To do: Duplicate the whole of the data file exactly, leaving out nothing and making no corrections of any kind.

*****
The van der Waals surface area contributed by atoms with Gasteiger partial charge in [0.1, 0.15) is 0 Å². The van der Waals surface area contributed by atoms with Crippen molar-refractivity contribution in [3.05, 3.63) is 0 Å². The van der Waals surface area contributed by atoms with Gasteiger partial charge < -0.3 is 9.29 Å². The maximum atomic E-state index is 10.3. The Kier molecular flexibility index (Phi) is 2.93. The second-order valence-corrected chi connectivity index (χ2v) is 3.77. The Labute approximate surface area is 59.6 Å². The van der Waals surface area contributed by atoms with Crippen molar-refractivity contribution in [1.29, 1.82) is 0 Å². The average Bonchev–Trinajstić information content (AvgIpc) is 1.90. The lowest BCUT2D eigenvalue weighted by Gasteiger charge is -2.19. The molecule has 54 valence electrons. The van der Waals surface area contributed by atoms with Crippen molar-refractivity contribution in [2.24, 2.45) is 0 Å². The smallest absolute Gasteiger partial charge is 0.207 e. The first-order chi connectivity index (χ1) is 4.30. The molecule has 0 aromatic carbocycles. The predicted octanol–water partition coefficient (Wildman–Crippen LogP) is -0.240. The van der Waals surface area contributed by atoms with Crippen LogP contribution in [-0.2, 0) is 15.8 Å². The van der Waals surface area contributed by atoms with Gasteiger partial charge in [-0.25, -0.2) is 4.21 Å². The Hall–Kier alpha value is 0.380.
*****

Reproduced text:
The van der Waals surface area contributed by atoms with Gasteiger partial charge in [0.1, 0.15) is 0 Å². The van der Waals surface area contributed by atoms with Crippen molar-refractivity contribution in [3.05, 3.63) is 0 Å². The van der Waals surface area contributed by atoms with Gasteiger partial charge < -0.3 is 9.29 Å². The maximum atomic E-state index is 10.3. The Kier molecular flexibility index (Phi) is 2.93. The second-order valence-corrected chi connectivity index (χ2v) is 3.77. The Labute approximate surface area is 59.6 Å². The van der Waals surface area contributed by atoms with Crippen molar-refractivity contribution in [1.29, 1.82) is 0 Å². The average Bonchev–Trinajstić information content (AvgIpc) is 1.90. The lowest BCUT2D eigenvalue weighted by Gasteiger charge is -2.19. The molecule has 54 valence electrons. The van der Waals surface area contributed by atoms with Crippen molar-refractivity contribution in [2.24, 2.45) is 0 Å². The smallest absolute Gasteiger partial charge is 0.207 e. The first-order chi connectivity index (χ1) is 4.30. The molecule has 0 aromatic carbocycles. The predicted octanol–water partition coefficient (Wildman–Crippen LogP) is -0.240. The van der Waals surface area contributed by atoms with Crippen LogP contribution in [-0.2, 0) is 15.8 Å². The van der Waals surface area contributed by atoms with Gasteiger partial charge in [-0.25, -0.2) is 4.21 Å². The Hall–Kier alpha value is 0.380.